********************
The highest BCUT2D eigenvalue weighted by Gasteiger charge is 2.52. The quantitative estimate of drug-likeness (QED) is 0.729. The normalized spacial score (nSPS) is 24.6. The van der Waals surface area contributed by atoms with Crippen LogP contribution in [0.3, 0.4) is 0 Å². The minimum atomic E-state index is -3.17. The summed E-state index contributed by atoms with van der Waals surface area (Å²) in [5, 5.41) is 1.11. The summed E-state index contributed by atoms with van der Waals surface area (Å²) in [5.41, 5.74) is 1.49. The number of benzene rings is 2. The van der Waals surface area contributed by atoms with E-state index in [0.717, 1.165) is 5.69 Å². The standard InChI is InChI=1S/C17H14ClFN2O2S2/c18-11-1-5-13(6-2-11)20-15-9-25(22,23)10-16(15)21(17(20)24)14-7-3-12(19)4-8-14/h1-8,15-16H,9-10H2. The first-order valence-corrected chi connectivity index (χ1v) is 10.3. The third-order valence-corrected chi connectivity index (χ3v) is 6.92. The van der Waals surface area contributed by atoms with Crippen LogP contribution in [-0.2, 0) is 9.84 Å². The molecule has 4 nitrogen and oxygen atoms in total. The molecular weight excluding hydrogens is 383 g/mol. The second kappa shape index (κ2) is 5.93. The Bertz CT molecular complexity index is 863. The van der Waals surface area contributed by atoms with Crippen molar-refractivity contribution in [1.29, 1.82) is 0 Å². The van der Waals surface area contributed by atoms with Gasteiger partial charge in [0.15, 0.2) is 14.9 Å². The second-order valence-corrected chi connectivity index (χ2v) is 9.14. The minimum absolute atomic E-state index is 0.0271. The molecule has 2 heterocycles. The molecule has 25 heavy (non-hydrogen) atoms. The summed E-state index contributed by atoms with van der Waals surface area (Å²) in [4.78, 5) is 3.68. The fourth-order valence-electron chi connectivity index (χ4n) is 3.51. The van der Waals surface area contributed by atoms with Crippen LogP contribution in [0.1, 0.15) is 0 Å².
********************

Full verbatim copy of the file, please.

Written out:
The highest BCUT2D eigenvalue weighted by Gasteiger charge is 2.52. The quantitative estimate of drug-likeness (QED) is 0.729. The normalized spacial score (nSPS) is 24.6. The van der Waals surface area contributed by atoms with Crippen LogP contribution in [0.3, 0.4) is 0 Å². The minimum atomic E-state index is -3.17. The summed E-state index contributed by atoms with van der Waals surface area (Å²) in [5, 5.41) is 1.11. The summed E-state index contributed by atoms with van der Waals surface area (Å²) in [5.41, 5.74) is 1.49. The number of benzene rings is 2. The van der Waals surface area contributed by atoms with E-state index in [0.717, 1.165) is 5.69 Å². The standard InChI is InChI=1S/C17H14ClFN2O2S2/c18-11-1-5-13(6-2-11)20-15-9-25(22,23)10-16(15)21(17(20)24)14-7-3-12(19)4-8-14/h1-8,15-16H,9-10H2. The first-order valence-corrected chi connectivity index (χ1v) is 10.3. The third-order valence-corrected chi connectivity index (χ3v) is 6.92. The van der Waals surface area contributed by atoms with Crippen LogP contribution in [-0.2, 0) is 9.84 Å². The molecule has 4 nitrogen and oxygen atoms in total. The molecular weight excluding hydrogens is 383 g/mol. The second kappa shape index (κ2) is 5.93. The Bertz CT molecular complexity index is 863. The van der Waals surface area contributed by atoms with Crippen molar-refractivity contribution in [1.29, 1.82) is 0 Å². The van der Waals surface area contributed by atoms with Gasteiger partial charge in [0.15, 0.2) is 14.9 Å². The second-order valence-corrected chi connectivity index (χ2v) is 9.14. The minimum absolute atomic E-state index is 0.0271. The molecule has 2 heterocycles. The molecule has 25 heavy (non-hydrogen) atoms. The summed E-state index contributed by atoms with van der Waals surface area (Å²) in [4.78, 5) is 3.68. The fourth-order valence-electron chi connectivity index (χ4n) is 3.51. The van der Waals surface area contributed by atoms with Crippen LogP contribution in [0.1, 0.15) is 0 Å².